In my continued attempt to preach with as little reference to notes as possible, I did my final 'dress rehearsal' at around 7:30 this morning. It's a good sermon, if I may say so myself. It ties together my experiences at Eden last week, the choosing of Matthias to be a witness, it references ever-so-briefly Memorial Day, it acknowledges the week that this church has had, and it ends with a story that the congregation is more likely to remember than anything else I'll say. I don't know it well enough to stand outside the pulpit the entire time, and yet I look down at my notes and yell at myself: 'I know all this! Why am I having such a hard time with it?!'

So what about this week? Can we stop with the innuendo already? Fine. This church suddenly lost someone in a fall down a flight of stairs last Saturday night. She was relatively young (61), and a very friendly, vibrant, visible member of our community. I came home to this last Sunday evening and have been dealing with it internally and externally ever since.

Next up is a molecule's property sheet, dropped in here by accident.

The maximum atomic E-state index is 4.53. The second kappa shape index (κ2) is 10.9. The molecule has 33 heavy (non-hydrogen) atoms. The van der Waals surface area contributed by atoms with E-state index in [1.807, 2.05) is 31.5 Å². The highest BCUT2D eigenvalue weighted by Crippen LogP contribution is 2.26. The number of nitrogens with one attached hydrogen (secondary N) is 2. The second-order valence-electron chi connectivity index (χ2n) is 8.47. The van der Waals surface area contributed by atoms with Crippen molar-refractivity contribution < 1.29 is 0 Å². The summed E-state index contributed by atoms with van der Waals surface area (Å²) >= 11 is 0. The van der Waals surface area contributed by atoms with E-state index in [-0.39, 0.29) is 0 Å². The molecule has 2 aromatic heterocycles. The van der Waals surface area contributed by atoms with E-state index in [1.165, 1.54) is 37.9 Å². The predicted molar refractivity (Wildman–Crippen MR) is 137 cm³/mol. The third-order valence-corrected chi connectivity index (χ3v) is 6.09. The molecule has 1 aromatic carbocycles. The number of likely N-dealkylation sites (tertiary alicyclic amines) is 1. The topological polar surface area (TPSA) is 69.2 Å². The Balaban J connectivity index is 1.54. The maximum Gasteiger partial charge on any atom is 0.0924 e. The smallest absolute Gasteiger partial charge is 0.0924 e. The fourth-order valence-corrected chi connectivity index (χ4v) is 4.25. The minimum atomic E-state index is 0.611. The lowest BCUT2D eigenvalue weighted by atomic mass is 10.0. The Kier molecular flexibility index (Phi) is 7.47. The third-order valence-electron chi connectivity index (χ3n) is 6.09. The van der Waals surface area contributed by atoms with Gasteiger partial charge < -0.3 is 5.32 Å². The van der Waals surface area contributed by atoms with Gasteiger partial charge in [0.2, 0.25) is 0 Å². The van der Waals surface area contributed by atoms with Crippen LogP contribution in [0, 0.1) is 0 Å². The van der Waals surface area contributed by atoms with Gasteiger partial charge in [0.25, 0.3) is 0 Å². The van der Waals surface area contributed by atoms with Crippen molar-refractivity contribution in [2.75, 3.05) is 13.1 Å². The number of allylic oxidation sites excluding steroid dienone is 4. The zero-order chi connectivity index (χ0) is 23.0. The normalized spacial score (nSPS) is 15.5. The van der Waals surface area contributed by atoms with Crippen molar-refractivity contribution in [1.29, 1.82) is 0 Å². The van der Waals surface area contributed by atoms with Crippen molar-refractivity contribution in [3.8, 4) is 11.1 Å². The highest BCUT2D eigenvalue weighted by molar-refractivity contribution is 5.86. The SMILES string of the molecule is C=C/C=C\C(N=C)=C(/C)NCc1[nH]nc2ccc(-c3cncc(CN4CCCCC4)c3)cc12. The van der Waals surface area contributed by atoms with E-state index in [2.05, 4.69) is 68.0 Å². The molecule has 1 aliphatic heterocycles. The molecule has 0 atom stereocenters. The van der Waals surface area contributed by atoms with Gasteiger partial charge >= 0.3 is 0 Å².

The Da Vinci Code has been very helpful because I've been able to use it as a whipping boy...all the hype over what is really a mediocre film at best, all the gasping at the Big Threat that it provides to probably someone, somewhere, we think. I can at least scream and yell about that as a diversion.

Oh yeah, Memorial Day is tomorrow. We'll gather at the cemetery for the briefest of services where some veterans will shoot some guns and I'll say something about how we honor soldiers' lives and how much it sucks that we need soldiers to begin with. It'll be a little more eloquent than that, hopefully.

And then it's another week. I'll move toward another Sunday and another sermon. But then it'll be Pentecost, a time to celebrate renewal and excitement and movement and being moved. Come Holy Spirit, come.